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Finding ways to block coronavirus from entering the body

COVID-19 Research Area(s): Diagnostics, Genomics & Transmission Dynamics, Vaccines & Treatments

The novel coronavirus responsible for COVID-19 enters the human body through airways in the lungs using a receptor called ACE-2. Dr. Janice Leung and Dr. Don Sin (who holds the De Lazzari Family Chair in Heart Lung Innovation) are both investigators at the Centre for Heart Lung Innovation (HLI) and respiratory physicians at St. Paul’s. Together, they have shown that smokers and people with chronic obstructive pulmonary disease (COPD), have increased levels of ACE-2 in their breathing tubes.​

Since most severe cases of COVID-19 around the world have been found in people over 55 with underlying chronic conditions such as COPD, findings from this research will be particularly relevant.

The HLI team is now trying to figure out which drugs (e.g. hydroxychloroquine, steroids, ACE inhibitors, or angiotensin receptor blockers) can cause the ACE-2 receptors to disappear or become inhibited. If this occurs, the coronavirus may have difficulty getting into the host and causing pneumonia – one of the most serious complications of COVID-19.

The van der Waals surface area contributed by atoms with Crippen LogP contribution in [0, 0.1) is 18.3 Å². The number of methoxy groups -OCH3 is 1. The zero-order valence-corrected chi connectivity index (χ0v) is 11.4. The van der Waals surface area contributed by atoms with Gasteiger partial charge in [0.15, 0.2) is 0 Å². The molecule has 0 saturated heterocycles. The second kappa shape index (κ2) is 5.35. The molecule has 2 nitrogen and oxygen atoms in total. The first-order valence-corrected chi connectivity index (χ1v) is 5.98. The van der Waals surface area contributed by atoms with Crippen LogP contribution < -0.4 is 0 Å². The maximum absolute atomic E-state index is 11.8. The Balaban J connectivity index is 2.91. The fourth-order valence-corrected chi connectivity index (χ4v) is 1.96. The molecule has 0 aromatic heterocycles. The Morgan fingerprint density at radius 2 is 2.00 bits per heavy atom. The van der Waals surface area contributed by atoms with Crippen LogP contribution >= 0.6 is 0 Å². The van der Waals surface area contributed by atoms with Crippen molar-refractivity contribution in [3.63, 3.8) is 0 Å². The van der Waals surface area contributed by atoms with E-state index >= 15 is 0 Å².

“This work is made possible thanks to an extensive biobank of lung samples that are collected and housed at St. Paul’s,” explains Dr. Leung. “It’s amazing that right here at HLI in BC, we have one of the largest lung biobanks in the world, which we can now use to answer some of the most urgent questions regarding COVID-19.”

Dr. Leung and Dr. Sin will use bronchial epithelial cells, where the virus penetrates the airways and causes pneumonia, and test drugs to see if the receptor that accepts the virus can be modified and blocked. This will be helpful in identifying new potential therapeutics to fight COVID-19, and to determine which should be invested in and brought to clinical trial.

Another element of their research will attempt to determine whether inhaler use puts patients at an increased risk of more severe COVID-19, by pushing the virus down the throat and into the airways.

“We are hoping that findings from this part of the study will help to inform clinical decision-making, such as whether should patients continue to use inhalers or reduce their use etc. Right now we don’t have enough data yet to know what’s best,” she says.